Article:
The evaluation of pregnancy begins with a history and physical exam, including a pelvic exam.
The physical exam is usually normal at the start of pregnancy.
Tests that may be used to evaluate pregnancy include:
Pregnancy Downs Syndrome
The diagnosis of Down syndrome can be made before the baby is born.
A blood test may be performed between 74 to 94 days into a pregnancy, in order to screen pregnant women for Down syndrome. Combined with pregnancy ultrasound, this test can detect 85% of cases of Down syndrome.
In some cases, a special test, called amniocentesis, may be needed to detect Down's syndrome. During amniocentesis, a physician uses a syringe to remove a sample of the amniotic fluid that surrounds the fetus. After culturing the fluid, fetal cells are analyzed for their genetic make-up.
Pregnancy Fetal Movement
The simplest way to evaluate fetal activity is to count and record the number of kicks per hour during the most active period of each day. An abrupt change in fetal activity requires an urgent evaluation.
A pregnancy ultrasound is performed to evaluate the health of a fetus.
Pregnancy Prenatal Checks
Prenatal care refers to the health care you receive before you deliver. Prenatal care visits to a doctor normally begin sometime during the first 10 to 12 weeks of a woman's pregnancy. Prenatal care is effective when it is a combination of regular visits to your doctor and appropriate self-care during your pregnancy.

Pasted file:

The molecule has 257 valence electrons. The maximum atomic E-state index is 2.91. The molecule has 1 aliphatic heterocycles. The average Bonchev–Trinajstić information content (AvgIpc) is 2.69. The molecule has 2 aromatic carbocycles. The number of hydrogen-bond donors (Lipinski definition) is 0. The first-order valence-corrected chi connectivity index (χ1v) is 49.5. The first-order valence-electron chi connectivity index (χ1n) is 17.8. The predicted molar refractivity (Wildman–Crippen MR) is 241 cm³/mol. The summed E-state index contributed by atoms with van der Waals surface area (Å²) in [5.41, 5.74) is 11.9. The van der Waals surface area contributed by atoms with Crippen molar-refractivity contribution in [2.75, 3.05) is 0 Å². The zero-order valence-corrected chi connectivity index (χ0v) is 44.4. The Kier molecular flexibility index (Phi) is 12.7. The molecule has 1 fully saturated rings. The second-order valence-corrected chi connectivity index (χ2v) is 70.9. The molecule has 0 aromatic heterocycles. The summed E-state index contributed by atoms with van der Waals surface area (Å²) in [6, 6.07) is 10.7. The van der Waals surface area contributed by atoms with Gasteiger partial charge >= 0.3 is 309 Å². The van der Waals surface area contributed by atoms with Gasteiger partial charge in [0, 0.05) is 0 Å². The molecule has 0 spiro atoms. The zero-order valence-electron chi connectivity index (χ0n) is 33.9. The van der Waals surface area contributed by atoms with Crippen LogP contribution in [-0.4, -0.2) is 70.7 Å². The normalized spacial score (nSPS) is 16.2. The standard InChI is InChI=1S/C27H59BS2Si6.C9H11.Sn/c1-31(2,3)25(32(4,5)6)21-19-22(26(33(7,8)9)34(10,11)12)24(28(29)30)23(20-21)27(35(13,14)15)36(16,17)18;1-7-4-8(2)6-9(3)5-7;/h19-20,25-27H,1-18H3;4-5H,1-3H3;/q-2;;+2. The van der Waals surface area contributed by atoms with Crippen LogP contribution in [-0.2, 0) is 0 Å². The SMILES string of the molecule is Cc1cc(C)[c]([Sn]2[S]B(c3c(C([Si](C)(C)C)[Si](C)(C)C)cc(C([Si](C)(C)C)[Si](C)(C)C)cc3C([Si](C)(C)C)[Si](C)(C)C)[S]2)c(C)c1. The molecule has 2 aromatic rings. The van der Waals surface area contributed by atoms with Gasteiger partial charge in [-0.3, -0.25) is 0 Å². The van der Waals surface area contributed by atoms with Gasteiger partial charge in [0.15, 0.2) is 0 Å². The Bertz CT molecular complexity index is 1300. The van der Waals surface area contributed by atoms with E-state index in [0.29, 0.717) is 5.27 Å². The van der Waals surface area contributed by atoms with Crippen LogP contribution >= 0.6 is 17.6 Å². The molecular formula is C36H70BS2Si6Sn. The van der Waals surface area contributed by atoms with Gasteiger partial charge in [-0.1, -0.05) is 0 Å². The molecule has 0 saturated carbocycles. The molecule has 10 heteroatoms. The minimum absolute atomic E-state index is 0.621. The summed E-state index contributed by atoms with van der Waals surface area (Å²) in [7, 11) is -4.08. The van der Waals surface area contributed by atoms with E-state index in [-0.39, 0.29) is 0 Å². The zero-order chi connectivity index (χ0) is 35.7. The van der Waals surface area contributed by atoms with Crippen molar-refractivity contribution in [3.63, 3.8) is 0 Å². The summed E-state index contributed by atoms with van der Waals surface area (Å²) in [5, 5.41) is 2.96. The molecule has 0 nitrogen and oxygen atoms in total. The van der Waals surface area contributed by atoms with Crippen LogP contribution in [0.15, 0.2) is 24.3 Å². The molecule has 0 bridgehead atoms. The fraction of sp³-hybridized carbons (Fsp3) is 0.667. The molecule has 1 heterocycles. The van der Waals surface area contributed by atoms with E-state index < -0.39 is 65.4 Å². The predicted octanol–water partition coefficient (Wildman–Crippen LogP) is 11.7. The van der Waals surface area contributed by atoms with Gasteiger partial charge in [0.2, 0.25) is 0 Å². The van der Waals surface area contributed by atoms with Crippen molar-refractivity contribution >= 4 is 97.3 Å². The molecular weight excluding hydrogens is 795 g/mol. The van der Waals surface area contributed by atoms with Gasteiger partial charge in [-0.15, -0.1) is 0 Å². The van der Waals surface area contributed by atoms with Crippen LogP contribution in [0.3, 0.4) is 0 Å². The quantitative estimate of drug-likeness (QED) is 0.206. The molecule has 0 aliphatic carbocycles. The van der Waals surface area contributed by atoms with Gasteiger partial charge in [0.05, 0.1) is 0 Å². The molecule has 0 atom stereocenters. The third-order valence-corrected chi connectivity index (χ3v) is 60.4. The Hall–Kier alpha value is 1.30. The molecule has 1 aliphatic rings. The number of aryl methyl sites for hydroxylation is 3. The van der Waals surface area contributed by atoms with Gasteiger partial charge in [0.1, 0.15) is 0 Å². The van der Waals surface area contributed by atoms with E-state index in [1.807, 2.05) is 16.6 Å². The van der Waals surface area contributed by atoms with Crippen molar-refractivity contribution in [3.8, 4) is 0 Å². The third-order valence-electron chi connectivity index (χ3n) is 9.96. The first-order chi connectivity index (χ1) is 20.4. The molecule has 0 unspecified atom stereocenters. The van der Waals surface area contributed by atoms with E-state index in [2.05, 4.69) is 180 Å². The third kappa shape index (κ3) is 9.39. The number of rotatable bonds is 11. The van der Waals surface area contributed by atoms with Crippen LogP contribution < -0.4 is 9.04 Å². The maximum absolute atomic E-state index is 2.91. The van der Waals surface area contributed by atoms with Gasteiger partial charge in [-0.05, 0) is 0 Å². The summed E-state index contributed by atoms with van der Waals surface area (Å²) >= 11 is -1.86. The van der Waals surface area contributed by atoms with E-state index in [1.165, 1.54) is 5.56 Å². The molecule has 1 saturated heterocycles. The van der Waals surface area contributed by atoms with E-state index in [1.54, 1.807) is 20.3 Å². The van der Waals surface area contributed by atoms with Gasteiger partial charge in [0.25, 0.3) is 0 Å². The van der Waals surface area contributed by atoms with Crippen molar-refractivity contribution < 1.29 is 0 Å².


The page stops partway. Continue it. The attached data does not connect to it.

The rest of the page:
Facts about prenatal care:
- Women who receive good prenatal care will have healthier babies.
- Women who receive good prenatal care are less likely to have pregnancy complications.
- Even if you do have a complication, good prenatal care increases the doctor's ability to detect the condition early.
- Finding and treating problems early is the best way to increase your chances of having a healthy baby.
Additional evaluations include:
- Routine prenatal checkups
- Prenatal risk evaluation
- Downs syndrome screening
- Monitoring for decreased fetal movement
Pregnancy Prenatal Risk
The prenatal visit provides a wealth of information to the doctor. Part of the doctor's job is to communicate this information and help a woman optimize her own care and nutrition.
Common items addressed during the prenatal visit include the following:
- Blood pressure
- Fetal activity
- Fetal heartbeat
- Fetal growth and size
- Fetal position at term:
- Leg swelling or face swelling
- Past pregnancies and problems
- Signs or symptoms of preterm labor
- The presence of a chronic disease:
- Urine testing for protein or signs of infection
- Rate of weight gain with the pregnancy
Continue to Pregnancy Treatment
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